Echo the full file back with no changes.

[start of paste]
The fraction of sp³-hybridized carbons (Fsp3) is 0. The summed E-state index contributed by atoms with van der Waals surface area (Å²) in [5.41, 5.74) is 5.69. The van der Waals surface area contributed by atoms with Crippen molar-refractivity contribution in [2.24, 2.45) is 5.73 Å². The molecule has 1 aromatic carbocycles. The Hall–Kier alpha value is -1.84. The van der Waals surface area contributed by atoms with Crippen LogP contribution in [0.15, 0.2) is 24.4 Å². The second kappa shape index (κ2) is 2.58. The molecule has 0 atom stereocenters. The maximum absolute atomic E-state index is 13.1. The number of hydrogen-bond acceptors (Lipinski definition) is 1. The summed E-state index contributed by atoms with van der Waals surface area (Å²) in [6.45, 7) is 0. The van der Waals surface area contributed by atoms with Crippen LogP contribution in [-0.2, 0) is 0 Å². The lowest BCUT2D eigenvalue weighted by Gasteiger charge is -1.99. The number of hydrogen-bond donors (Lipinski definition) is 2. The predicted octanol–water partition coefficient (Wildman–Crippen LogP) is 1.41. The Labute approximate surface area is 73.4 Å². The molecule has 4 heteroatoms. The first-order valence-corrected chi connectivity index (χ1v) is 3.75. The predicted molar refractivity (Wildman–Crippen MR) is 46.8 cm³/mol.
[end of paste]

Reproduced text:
The fraction of sp³-hybridized carbons (Fsp3) is 0. The summed E-state index contributed by atoms with van der Waals surface area (Å²) in [5.41, 5.74) is 5.69. The van der Waals surface area contributed by atoms with Crippen molar-refractivity contribution in [2.24, 2.45) is 5.73 Å². The molecule has 1 aromatic carbocycles. The Hall–Kier alpha value is -1.84. The van der Waals surface area contributed by atoms with Crippen LogP contribution in [0.15, 0.2) is 24.4 Å². The second kappa shape index (κ2) is 2.58. The molecule has 0 atom stereocenters. The maximum absolute atomic E-state index is 13.1. The number of hydrogen-bond acceptors (Lipinski definition) is 1. The summed E-state index contributed by atoms with van der Waals surface area (Å²) in [6.45, 7) is 0. The van der Waals surface area contributed by atoms with Crippen LogP contribution in [-0.2, 0) is 0 Å². The lowest BCUT2D eigenvalue weighted by Gasteiger charge is -1.99. The number of hydrogen-bond donors (Lipinski definition) is 2. The predicted octanol–water partition coefficient (Wildman–Crippen LogP) is 1.41. The Labute approximate surface area is 73.4 Å². The molecule has 4 heteroatoms. The first-order valence-corrected chi connectivity index (χ1v) is 3.75. The predicted molar refractivity (Wildman–Crippen MR) is 46.8 cm³/mol.